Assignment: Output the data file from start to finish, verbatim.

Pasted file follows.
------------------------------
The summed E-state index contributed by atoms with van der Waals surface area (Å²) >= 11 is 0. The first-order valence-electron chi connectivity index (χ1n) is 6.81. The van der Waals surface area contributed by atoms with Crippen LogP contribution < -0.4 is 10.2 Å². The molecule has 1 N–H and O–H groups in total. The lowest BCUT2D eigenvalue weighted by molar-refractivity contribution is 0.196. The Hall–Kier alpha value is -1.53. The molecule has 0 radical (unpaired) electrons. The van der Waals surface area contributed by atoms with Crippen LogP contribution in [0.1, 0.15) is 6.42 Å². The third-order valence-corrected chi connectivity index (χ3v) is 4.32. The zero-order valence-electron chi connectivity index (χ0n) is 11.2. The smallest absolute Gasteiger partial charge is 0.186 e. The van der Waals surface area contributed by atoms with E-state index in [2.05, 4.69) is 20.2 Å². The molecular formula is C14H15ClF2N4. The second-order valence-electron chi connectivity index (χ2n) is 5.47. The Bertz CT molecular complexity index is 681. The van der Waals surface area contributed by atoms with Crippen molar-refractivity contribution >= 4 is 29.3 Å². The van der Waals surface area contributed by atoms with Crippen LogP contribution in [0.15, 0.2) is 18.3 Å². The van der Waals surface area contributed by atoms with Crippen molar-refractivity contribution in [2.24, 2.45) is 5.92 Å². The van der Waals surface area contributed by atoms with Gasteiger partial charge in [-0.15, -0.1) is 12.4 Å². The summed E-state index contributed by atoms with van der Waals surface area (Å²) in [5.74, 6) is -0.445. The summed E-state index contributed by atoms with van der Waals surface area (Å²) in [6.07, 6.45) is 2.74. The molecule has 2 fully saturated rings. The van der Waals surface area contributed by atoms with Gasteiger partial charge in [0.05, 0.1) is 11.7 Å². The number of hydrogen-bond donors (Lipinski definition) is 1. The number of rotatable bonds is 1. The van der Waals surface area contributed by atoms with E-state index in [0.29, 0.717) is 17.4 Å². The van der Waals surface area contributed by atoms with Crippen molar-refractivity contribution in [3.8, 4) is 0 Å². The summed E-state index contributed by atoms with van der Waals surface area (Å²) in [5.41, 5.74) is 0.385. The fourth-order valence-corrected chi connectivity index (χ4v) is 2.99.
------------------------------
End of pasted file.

The summed E-state index contributed by atoms with van der Waals surface area (Å²) >= 11 is 0. The first-order valence-electron chi connectivity index (χ1n) is 6.81. The van der Waals surface area contributed by atoms with Crippen LogP contribution < -0.4 is 10.2 Å². The molecule has 1 N–H and O–H groups in total. The lowest BCUT2D eigenvalue weighted by molar-refractivity contribution is 0.196. The Hall–Kier alpha value is -1.53. The molecule has 0 radical (unpaired) electrons. The van der Waals surface area contributed by atoms with Crippen LogP contribution in [0.1, 0.15) is 6.42 Å². The third-order valence-corrected chi connectivity index (χ3v) is 4.32. The zero-order valence-electron chi connectivity index (χ0n) is 11.2. The smallest absolute Gasteiger partial charge is 0.186 e. The van der Waals surface area contributed by atoms with E-state index in [2.05, 4.69) is 20.2 Å². The molecular formula is C14H15ClF2N4. The second-order valence-electron chi connectivity index (χ2n) is 5.47. The Bertz CT molecular complexity index is 681. The van der Waals surface area contributed by atoms with Crippen molar-refractivity contribution >= 4 is 29.3 Å². The van der Waals surface area contributed by atoms with Crippen LogP contribution in [0.15, 0.2) is 18.3 Å². The van der Waals surface area contributed by atoms with Crippen molar-refractivity contribution in [2.24, 2.45) is 5.92 Å². The van der Waals surface area contributed by atoms with Gasteiger partial charge in [-0.15, -0.1) is 12.4 Å². The summed E-state index contributed by atoms with van der Waals surface area (Å²) in [5.74, 6) is -0.445. The summed E-state index contributed by atoms with van der Waals surface area (Å²) in [6.07, 6.45) is 2.74. The molecule has 2 fully saturated rings. The van der Waals surface area contributed by atoms with Gasteiger partial charge in [0.05, 0.1) is 11.7 Å². The number of hydrogen-bond donors (Lipinski definition) is 1. The number of rotatable bonds is 1. The van der Waals surface area contributed by atoms with E-state index in [0.29, 0.717) is 17.4 Å². The van der Waals surface area contributed by atoms with Crippen molar-refractivity contribution in [3.8, 4) is 0 Å². The summed E-state index contributed by atoms with van der Waals surface area (Å²) in [5.41, 5.74) is 0.385. The fourth-order valence-corrected chi connectivity index (χ4v) is 2.99.